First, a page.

Dolly Review: Monster High Frankie’s Designer Booo-tique

I didn’t plan on reviewing this for the blog, but due to a surprising characteristic on the Frankie, it seems worthy of writing something up on this release. Here’s the gist– Designer Booo-tique Frankie comes with Frankie and five outfits for you to decorate with three thin fabric markers and stencils. You also get a small page of stickers you can use to add extra details to your designs.

As far as designing the outfits, there’s not that much to it. The outfits have one stretchy side and one non-stretchy side, which looks a little odd in person. The coolest of the outfits is made up like an adult coloring book with an intense pattern you can color in. Other than that one dress, the rest are free form. You can do whatever you’d like with them.

Booo-tique Frankie

The reason I am writing about this set, though, isn’t because of the gimmick, but because of the Frankie. She’s super disappointing. Right off the bat, you’ll notice one very disappointing element– the lack of articulation at her elbows and wrists.  Upon closer examination, you’ll notice another irritating feature. Frankie’s shoulder joints don’t swivel out. All they can do is move up and down. Her leg joints look normal, but who knows what will happen to them in the reboot.

Booo-tique Frankie

As if that wasn’t enough, Frankie has lost the painted stitch marks on her arms and legs and has now received molded unpainted ones. The molded marks don’t stand out half as much as the 2D painted ones.

Booo-tique Frankie

Body issues aside, what about her face? Both my mom and I thought the same thing when we saw her: why does she look so mean? Seriously, this Frankie looks far less friendly than other releases. Maybe it’s the dark make up around her eyes and the bright pink lip color, but she looks like she has a chip on her shoulder.

Booo-tique Frankie

While I can’t say this is how the bodies will be come the 2016 reboot of Monster High, just today I saw a few budget dolls with the non-articulated arms. I really hope that they aren’t moving away from elbow and wrist joints, not to mention decent working shoulder joints.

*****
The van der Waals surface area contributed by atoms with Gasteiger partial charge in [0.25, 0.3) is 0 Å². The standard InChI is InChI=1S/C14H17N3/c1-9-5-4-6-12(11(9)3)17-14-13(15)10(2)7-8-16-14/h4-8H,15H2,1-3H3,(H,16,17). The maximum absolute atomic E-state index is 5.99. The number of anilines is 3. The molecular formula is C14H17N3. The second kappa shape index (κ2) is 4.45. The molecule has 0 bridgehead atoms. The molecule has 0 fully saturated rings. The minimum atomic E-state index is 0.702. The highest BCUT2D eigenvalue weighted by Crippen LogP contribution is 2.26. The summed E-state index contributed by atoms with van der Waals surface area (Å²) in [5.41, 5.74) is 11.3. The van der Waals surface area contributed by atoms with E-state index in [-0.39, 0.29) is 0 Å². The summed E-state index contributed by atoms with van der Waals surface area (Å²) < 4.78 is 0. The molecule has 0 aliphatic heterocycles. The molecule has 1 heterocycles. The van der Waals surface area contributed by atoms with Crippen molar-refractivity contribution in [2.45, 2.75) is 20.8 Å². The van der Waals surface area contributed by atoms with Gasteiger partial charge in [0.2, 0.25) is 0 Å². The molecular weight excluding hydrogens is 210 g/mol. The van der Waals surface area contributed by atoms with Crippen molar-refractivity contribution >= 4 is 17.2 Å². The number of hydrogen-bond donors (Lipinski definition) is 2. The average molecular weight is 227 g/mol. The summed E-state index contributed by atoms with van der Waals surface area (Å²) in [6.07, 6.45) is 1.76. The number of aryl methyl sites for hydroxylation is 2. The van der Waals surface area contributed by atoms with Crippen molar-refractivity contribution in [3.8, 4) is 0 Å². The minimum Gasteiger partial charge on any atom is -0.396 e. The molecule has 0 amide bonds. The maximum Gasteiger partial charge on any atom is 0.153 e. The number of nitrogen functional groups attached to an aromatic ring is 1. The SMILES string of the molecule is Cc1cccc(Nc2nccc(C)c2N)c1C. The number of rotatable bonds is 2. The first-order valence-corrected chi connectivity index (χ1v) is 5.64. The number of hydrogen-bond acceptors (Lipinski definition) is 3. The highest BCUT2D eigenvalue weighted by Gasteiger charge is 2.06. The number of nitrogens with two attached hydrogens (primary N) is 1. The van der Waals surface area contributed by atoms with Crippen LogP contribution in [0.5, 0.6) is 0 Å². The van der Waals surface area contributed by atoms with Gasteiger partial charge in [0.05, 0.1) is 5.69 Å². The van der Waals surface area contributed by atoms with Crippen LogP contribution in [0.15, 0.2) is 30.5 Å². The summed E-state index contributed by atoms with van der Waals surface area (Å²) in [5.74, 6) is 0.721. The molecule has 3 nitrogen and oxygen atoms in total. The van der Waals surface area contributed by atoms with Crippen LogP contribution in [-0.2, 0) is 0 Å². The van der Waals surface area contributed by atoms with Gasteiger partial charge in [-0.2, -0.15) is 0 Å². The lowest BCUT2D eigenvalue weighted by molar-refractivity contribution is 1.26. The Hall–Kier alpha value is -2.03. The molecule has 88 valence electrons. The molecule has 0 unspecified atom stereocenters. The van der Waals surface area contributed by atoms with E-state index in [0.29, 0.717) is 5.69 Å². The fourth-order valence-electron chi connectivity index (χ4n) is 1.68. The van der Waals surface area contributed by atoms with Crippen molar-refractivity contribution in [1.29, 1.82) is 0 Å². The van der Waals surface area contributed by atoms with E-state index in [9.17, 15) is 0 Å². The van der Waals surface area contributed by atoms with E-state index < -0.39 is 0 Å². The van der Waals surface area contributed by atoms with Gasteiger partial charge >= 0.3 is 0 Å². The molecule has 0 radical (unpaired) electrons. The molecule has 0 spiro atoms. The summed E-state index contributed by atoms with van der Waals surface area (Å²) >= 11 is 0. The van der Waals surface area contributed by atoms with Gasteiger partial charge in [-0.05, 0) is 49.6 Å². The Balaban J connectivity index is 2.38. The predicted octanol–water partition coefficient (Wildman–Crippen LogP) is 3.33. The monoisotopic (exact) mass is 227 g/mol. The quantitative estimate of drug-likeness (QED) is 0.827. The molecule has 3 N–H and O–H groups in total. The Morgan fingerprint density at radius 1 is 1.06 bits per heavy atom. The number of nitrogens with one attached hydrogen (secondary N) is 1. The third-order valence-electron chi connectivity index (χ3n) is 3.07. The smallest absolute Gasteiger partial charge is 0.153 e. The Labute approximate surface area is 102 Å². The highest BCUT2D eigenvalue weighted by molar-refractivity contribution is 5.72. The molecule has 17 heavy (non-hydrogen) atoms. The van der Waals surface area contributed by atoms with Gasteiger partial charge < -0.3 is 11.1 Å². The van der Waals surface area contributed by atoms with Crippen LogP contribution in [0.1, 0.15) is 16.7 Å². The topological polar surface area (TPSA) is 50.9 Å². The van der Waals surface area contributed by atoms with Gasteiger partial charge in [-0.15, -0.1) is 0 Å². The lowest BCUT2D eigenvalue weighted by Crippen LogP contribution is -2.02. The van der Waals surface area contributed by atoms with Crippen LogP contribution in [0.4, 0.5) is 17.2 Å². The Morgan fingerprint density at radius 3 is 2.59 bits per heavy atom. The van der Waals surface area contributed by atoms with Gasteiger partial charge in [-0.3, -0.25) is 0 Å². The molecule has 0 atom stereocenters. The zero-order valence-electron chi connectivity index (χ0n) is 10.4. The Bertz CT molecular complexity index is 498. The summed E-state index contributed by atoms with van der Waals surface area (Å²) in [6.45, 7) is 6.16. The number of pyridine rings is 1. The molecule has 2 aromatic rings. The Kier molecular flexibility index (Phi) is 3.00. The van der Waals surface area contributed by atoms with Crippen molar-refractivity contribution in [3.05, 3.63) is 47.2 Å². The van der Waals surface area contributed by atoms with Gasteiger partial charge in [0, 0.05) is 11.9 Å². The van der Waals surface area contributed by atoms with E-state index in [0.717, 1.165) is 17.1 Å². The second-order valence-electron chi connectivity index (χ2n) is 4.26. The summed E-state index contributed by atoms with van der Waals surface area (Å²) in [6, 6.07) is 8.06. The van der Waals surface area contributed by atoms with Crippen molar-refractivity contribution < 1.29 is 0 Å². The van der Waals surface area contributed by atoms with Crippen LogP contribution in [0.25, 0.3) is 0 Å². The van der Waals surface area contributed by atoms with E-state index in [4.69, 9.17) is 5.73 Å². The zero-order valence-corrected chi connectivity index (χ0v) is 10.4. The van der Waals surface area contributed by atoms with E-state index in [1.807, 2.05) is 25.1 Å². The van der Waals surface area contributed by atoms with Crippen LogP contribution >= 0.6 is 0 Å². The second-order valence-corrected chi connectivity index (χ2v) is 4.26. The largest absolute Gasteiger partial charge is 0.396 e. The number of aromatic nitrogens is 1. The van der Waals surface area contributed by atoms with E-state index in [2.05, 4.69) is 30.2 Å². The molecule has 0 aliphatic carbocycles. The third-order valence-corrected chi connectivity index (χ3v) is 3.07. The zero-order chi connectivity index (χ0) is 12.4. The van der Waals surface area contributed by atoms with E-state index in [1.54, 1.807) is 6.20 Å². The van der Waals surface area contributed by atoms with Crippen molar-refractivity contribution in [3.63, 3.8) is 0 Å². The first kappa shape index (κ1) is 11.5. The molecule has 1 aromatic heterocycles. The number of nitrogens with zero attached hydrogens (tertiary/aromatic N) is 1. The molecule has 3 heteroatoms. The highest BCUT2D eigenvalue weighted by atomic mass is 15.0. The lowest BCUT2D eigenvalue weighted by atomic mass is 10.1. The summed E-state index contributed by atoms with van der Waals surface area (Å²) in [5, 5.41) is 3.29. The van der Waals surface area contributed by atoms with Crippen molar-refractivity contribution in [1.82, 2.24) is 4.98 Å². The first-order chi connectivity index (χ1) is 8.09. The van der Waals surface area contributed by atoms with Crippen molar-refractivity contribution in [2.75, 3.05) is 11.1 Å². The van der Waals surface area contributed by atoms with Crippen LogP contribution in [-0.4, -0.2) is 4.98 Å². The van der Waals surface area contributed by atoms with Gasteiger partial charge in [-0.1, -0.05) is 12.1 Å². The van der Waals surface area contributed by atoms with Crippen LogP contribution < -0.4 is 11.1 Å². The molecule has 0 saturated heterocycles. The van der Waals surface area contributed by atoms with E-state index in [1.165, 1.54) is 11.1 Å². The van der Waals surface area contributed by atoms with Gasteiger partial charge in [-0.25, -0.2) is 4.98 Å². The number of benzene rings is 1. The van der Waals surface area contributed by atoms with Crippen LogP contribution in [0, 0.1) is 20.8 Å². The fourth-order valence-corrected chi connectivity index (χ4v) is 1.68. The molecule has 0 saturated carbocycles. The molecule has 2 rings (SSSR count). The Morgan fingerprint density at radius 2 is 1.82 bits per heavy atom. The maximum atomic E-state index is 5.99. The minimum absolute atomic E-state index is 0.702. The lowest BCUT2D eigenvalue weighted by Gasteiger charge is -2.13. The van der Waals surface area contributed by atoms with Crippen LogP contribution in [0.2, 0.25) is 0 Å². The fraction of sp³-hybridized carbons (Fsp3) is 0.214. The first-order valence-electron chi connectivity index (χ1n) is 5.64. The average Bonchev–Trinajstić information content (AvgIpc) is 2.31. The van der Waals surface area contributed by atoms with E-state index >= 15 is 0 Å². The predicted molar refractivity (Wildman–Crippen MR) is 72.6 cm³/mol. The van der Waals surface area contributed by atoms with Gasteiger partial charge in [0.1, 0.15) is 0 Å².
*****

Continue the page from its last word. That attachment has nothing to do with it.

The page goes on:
For more details on this release, check out the video review (linked above). I wanted to make sure to cover the big stuff (like her cheap arms) in this mini written review, but skimmed over some of the smaller details.

What are your thoughts on the Designer Booo-tique Frankie? Let me know in the comment area!

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16 thoughts on “Dolly Review: Monster High Frankie’s Designer Booo-tique

  1. Scary, its like a “beauty queen” MH. Instead of taking steps forward Mattel definitely is going backwards. Hmmm, maybe someone has it out for Mattel & they don’t know it. Mattel should be singing the tune “We don’t know what were doing” & “Can’t figure out why no one is buying”

  2. The eyebrows are definitely why she looks ticked off. Those are angry eyebrows.

    That’s disturbing about the lack of joints. Even the properly jointed budget dolls seem to be losing quality: I got the Catherine de Mew from the “Fangtastic Fitness” set, and was shocked to realize that her torso and upper arms were made from a different, shinier plastic that felt decidedly cheaper. The shoulder joints had been made poorly, complete with untrimmed excess plastic, and don’t move quite right. (In fact, she was so badly made that I found myself double-checking the package to make sure I hadn’t somehow bought a knock-off!) On top of that, she doesn’t even have shoes, and her only accessories were some Skullette-shaped hand weights.